Avowing that a commercial transaction was his object, and that the punishment of France was secondary to a "vindication of our own commerce," Castlereagh assumed that punishment of France and "vindication" of English commerce were both belligerent rights, as though the right to kill an adversary in a duel implied the right to pick a bystander's pocket. His colleague and rival Canning was not so confused, for Canning's duties obliged him to defend the new policy against neutral objections. Carefully as the other ministers mingled the ideas of retaliation and of commerce, the double motive of Perceval's measure had never been concealed; the intention to permit a licensed trade with France was avowed. Perceval and Castlereagh wanted, not to take commerce from France, but to force commerce upon her; and none of their colleagues could detect this inconsistency so readily as Canning, whose duties would oblige him to assert before the world that retaliation alone was the object of a measure which he privately knew to have no motive but that of commercial rivalry. Canning's written opinion, beginning by affirming in strong terms the right and justice of retaliation, continued as follows:[13]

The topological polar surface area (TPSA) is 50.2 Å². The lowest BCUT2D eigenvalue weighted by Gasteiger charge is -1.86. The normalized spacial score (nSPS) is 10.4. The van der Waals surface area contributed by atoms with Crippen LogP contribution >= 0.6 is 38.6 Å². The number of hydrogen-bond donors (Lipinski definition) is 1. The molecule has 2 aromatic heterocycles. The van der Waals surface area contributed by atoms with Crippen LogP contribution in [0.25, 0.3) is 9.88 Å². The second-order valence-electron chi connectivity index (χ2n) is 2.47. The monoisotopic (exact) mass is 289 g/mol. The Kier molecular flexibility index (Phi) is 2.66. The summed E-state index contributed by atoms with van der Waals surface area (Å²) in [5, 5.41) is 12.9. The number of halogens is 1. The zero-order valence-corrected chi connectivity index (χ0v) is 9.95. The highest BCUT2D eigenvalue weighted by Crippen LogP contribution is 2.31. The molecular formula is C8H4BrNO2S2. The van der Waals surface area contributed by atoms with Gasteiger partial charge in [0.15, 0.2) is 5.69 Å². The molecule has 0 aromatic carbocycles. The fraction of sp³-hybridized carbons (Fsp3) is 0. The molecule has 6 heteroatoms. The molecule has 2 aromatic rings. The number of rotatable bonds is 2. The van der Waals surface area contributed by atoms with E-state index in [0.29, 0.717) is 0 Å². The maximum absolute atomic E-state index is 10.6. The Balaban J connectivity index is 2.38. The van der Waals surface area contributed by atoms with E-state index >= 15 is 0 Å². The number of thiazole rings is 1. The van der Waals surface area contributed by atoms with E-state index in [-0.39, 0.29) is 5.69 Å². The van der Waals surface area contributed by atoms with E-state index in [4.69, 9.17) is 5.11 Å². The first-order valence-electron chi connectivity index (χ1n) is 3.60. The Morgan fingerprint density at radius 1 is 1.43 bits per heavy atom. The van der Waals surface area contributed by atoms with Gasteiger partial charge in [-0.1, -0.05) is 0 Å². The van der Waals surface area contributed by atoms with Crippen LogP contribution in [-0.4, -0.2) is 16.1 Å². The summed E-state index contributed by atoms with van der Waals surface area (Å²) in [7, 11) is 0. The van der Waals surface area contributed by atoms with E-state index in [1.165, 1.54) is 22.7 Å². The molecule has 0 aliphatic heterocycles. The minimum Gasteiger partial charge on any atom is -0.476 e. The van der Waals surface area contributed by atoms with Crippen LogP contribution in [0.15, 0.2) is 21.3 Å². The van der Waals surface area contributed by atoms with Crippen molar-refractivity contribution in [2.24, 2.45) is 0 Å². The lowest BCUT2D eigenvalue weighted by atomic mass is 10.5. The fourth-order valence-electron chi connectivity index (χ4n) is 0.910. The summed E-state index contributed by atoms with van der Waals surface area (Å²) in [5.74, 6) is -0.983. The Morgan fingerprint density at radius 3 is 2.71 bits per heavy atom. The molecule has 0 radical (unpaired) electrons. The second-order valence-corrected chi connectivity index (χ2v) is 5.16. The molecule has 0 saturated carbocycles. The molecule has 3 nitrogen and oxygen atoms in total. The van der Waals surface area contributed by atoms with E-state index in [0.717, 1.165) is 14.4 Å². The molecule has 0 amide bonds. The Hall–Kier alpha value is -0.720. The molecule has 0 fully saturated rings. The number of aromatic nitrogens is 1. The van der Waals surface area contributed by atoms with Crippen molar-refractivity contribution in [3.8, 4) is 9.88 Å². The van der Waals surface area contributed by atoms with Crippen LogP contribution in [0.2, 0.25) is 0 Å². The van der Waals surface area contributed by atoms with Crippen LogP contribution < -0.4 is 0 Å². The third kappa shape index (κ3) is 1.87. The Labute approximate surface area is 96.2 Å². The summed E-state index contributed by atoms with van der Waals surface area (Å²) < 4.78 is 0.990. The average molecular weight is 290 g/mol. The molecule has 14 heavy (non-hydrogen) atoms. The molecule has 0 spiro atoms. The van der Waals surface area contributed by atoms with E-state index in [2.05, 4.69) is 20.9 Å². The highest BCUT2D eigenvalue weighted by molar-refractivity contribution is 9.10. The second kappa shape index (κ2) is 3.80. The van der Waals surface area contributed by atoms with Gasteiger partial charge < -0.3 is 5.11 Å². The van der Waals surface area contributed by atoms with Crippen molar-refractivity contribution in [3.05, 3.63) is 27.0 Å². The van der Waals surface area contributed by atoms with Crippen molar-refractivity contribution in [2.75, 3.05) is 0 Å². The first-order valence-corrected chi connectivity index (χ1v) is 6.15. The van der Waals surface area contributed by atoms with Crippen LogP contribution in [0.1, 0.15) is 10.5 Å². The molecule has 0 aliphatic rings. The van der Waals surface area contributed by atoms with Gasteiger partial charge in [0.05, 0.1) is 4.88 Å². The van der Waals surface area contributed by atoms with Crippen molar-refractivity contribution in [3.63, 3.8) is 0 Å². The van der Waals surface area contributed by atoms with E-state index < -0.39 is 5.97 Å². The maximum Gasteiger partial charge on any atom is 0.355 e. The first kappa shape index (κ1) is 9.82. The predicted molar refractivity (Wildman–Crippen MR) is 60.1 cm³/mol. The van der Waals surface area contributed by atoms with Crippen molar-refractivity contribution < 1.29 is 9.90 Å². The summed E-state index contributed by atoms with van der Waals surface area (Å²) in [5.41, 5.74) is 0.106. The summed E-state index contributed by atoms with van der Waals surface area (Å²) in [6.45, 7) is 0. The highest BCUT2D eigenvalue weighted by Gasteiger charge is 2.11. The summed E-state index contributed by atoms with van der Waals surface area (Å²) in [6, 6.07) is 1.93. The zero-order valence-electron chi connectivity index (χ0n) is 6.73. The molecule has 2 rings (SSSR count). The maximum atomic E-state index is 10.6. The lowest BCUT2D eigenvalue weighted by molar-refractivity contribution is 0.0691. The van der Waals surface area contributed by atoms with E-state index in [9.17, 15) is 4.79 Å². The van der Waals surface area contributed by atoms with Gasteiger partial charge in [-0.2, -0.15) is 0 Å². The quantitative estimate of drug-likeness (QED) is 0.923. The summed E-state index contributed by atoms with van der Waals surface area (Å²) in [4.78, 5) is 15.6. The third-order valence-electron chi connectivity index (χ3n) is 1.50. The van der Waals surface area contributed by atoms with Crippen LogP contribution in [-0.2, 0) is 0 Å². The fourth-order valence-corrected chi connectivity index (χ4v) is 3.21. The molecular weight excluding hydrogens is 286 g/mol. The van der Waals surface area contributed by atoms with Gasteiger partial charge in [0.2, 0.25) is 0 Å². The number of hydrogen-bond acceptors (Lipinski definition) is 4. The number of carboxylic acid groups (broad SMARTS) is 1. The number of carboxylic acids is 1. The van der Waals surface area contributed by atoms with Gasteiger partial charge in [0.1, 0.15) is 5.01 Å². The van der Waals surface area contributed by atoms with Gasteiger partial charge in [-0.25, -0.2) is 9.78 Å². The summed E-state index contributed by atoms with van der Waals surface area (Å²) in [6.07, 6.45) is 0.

The question of policy is all that remains; and in this view I should think all such modifications as go to lighten the burden imposed upon neutrals, and as are obviously intended for that purpose, more advisable than any direct reservations for our own interest and advantage. For this reason I would rather confine the measure to a part of the countries in the occupation of the enemy (a large part to be sure,—France and Holland, for instance), and apply it in all its rigor to that part, than extend it to the whole and relax it generally by complicated exceptions and regulations. And I would keep out of sight the exceptions in favor of ships going from this country, the benefit of which might be equally obtained by licenses; but the publication of that exception would give to the measure the air of a commercial rather than a political transaction."